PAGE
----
With Monday’s vote, Virginia becomes the 23rd state and first in the South to repeal the death penalty.
RICHMOND – A bill to ban the death penalty in Virginia passed the General Assembly on Monday. Now, it goes to the governor’s desk for his signature.
The bill removes references to the death penalty from the Virginia Code. Instead of the death penalty, people convicted of capital murder in Virginia will face a maximum sentence of life in prison.
Death Penalty Repeal Changes Lives
As soon as the governor signs the bill, it’ll immediately change the lives of two people. Anthony Juniper and Thomas Porter are currently sitting on death row. Their sentences will change to life in prison.
On Oct. 28, 2005, Porter went with a friend to buy marijuana at a Norfolk apartment complex. The dealer didn’t have any, however, causing Porter to get mad. According to Virginia Supreme Court case filings, Porter pulled out a gun and locked the door. His friend panicked and called police.
When Norfolk Police Officer Stanley Reaves arrived, Porter shot and killed him, the court records say. He was later sentenced to death in Norfolk Circuit Court.
The court system convicted Anthony Juniper, meanwhile, for multiple murders. On Jan. 16, 2004, he went to his ex-girlfriend’s house in Norfolk to pick up some things after their recent split.
Neighbors heard Juniper and his ex, Keisha Stephens, arguing, then several loud “booms”, court documents say. When police arrived, they found Stephens dead, along with her two daughters and her brother. Stephens’ daughter Nykia was 4 and Shearyia was 2.
Officers testified that the door to Stephens’ apartment had been forced open. She had been stabbed and then shot. The other three victims had all been shot.
A knife left at the scene had Juniper’s DNA on it, along with a cigarette butt near the door. He was convicted and sentenced to death.
Eligibility for Parole
Under the bill before the governor, people sentenced to life in prison will not be eligible for parole.
However, people judges rule guilty of crimes previously eligible for the death penalty won’t necessarily receive life in prison. That detail was the source of debate on the Senate floor. Some senators argued those with capital murder convictions don’t deserve the possibility of a lesser sentence.
Only people with capital murder convictions are currently eligible for the death penalty in Virginia. These crimes include the premeditated killing of another person for hire, in the commission of a robbery, and in the commission of an abduction, among other offenses.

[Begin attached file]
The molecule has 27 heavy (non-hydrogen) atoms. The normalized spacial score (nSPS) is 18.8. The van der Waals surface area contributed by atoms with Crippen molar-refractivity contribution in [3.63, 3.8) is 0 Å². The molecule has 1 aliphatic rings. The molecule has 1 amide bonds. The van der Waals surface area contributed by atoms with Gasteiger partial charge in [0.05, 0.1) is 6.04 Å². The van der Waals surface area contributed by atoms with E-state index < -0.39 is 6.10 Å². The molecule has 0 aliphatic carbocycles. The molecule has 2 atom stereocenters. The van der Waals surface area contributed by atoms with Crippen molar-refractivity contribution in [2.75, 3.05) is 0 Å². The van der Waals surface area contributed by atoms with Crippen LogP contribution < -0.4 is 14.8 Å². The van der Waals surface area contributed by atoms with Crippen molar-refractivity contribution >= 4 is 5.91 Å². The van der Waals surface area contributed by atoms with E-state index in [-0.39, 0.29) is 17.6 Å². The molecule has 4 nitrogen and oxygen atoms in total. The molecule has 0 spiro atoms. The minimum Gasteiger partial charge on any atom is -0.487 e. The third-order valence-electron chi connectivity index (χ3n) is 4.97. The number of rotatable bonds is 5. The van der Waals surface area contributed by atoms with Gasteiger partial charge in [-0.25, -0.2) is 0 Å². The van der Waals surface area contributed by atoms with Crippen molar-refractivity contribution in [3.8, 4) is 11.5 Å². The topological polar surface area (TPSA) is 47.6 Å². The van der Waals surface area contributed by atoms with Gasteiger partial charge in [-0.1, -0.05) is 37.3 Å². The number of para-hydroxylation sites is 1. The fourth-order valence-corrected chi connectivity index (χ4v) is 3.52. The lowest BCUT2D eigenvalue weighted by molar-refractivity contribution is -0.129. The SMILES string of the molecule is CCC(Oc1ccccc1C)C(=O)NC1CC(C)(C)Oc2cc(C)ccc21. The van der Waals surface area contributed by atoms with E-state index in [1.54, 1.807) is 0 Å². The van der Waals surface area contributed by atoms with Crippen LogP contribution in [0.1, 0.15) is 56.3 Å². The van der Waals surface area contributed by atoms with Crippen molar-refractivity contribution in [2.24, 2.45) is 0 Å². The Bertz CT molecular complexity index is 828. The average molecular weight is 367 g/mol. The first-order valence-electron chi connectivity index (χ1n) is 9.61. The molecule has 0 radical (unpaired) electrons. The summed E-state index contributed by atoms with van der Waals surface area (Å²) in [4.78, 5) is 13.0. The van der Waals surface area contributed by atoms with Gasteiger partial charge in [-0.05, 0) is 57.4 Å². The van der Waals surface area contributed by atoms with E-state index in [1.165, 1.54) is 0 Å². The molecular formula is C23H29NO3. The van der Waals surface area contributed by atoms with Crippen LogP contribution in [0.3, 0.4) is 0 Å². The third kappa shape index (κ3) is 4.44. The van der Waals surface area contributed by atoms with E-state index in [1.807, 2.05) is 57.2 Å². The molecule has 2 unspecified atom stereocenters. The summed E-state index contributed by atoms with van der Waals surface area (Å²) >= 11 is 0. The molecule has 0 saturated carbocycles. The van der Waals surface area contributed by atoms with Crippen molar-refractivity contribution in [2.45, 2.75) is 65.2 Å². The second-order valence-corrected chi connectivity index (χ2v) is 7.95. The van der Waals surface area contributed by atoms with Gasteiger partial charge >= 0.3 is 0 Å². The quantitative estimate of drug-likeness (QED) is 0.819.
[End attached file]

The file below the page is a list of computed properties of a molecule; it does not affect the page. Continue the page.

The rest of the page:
“We must give comfort to the citizens, the public, to know that if someone commits a heinous crime, a crime of special circumstances, crime that shocks the conscious and falls within those special circumstances currently in the law with regards to what qualifies as a death penalty offense, that those people are not going to see the light of day,” said Sen. Richard Stuart (R – Stafford). “That they will not see liberty again because the person or persons that they killed will not see liberty again.”
No New Mandatory Minimum Sentences
However, one of the patrons of legislation to ban the death penalty, Sen. Scott Surovell (D – Eastern Fairfax), points out this would effectively create 14 new mandatory minimum sentences in the Virginia Code.
“They do remove the victim’s voice from the conversation because the victim doesn’t get to have a say in the sentence either,” Surovell said. “”It’s awfully presumptuous of us to just decide that these 14 situations deserve this one and only punishment. We need to keep our discretion in our system.”
According to the Sentencing Project, more than 200,000 people in the US are currently serving life sentences. That’s one in every seven prisoners. Of the people serving life sentences, two thirds are people of color. And one in five Black men in prison are serving sentences for life.
House Bill 2263, introduced by Del. Michael Mullin (D – Newport News), will become law once Governor Ralph Northam signs it. He’s expected to approve the bill, because abolishing the death penalty was one of Northam’s promises in this year’s State of the Commonwealth Address.
“It is vital that our criminal justice system operates fairly and punishes people equitably. We all know the death penalty doesn’t do that. It is inequitable, ineffective, and inhumane,” said Northam.
When it’s signed, Virginia will become the first state in the South to abolish capital punishment.
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